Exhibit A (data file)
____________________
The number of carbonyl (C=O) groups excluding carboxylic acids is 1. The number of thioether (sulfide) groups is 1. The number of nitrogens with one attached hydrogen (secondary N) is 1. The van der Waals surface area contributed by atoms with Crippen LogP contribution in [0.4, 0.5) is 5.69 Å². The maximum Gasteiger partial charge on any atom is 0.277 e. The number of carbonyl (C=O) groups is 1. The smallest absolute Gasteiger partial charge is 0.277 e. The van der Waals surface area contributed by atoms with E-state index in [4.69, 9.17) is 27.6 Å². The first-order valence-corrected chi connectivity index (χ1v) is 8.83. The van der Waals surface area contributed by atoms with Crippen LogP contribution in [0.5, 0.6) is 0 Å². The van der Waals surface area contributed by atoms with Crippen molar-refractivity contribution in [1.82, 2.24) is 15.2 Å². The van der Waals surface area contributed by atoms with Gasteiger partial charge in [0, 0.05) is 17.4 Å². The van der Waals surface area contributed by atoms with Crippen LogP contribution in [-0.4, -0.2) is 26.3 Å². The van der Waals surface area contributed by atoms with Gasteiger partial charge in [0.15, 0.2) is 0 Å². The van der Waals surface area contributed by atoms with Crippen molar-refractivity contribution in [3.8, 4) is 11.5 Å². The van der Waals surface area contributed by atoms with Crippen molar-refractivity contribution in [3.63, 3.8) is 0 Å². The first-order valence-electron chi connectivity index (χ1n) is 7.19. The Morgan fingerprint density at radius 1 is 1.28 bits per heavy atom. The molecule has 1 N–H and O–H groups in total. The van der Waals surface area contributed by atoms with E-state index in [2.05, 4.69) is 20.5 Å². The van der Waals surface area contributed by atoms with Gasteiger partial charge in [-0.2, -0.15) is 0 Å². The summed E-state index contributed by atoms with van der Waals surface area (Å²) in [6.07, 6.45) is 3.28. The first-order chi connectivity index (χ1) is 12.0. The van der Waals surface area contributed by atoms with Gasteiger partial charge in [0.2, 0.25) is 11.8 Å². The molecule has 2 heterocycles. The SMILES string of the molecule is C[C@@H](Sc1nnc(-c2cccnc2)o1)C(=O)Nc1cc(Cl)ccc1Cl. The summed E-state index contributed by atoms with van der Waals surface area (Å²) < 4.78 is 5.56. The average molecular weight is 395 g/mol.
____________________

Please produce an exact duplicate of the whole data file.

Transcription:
The number of carbonyl (C=O) groups excluding carboxylic acids is 1. The number of thioether (sulfide) groups is 1. The number of nitrogens with one attached hydrogen (secondary N) is 1. The van der Waals surface area contributed by atoms with Crippen LogP contribution in [0.4, 0.5) is 5.69 Å². The maximum Gasteiger partial charge on any atom is 0.277 e. The number of carbonyl (C=O) groups is 1. The smallest absolute Gasteiger partial charge is 0.277 e. The van der Waals surface area contributed by atoms with E-state index in [4.69, 9.17) is 27.6 Å². The first-order valence-corrected chi connectivity index (χ1v) is 8.83. The van der Waals surface area contributed by atoms with Crippen LogP contribution in [0.5, 0.6) is 0 Å². The van der Waals surface area contributed by atoms with Crippen molar-refractivity contribution in [1.82, 2.24) is 15.2 Å². The van der Waals surface area contributed by atoms with Gasteiger partial charge in [0, 0.05) is 17.4 Å². The van der Waals surface area contributed by atoms with Crippen LogP contribution in [-0.4, -0.2) is 26.3 Å². The van der Waals surface area contributed by atoms with Gasteiger partial charge in [0.15, 0.2) is 0 Å². The van der Waals surface area contributed by atoms with Crippen molar-refractivity contribution in [3.8, 4) is 11.5 Å². The van der Waals surface area contributed by atoms with Crippen molar-refractivity contribution in [3.63, 3.8) is 0 Å². The first-order valence-electron chi connectivity index (χ1n) is 7.19. The Morgan fingerprint density at radius 1 is 1.28 bits per heavy atom. The molecule has 1 N–H and O–H groups in total. The van der Waals surface area contributed by atoms with E-state index in [2.05, 4.69) is 20.5 Å². The van der Waals surface area contributed by atoms with Gasteiger partial charge in [-0.2, -0.15) is 0 Å². The summed E-state index contributed by atoms with van der Waals surface area (Å²) in [6.07, 6.45) is 3.28. The first-order chi connectivity index (χ1) is 12.0. The van der Waals surface area contributed by atoms with Gasteiger partial charge in [0.2, 0.25) is 11.8 Å². The molecule has 2 heterocycles. The SMILES string of the molecule is C[C@@H](Sc1nnc(-c2cccnc2)o1)C(=O)Nc1cc(Cl)ccc1Cl. The summed E-state index contributed by atoms with van der Waals surface area (Å²) < 4.78 is 5.56. The average molecular weight is 395 g/mol.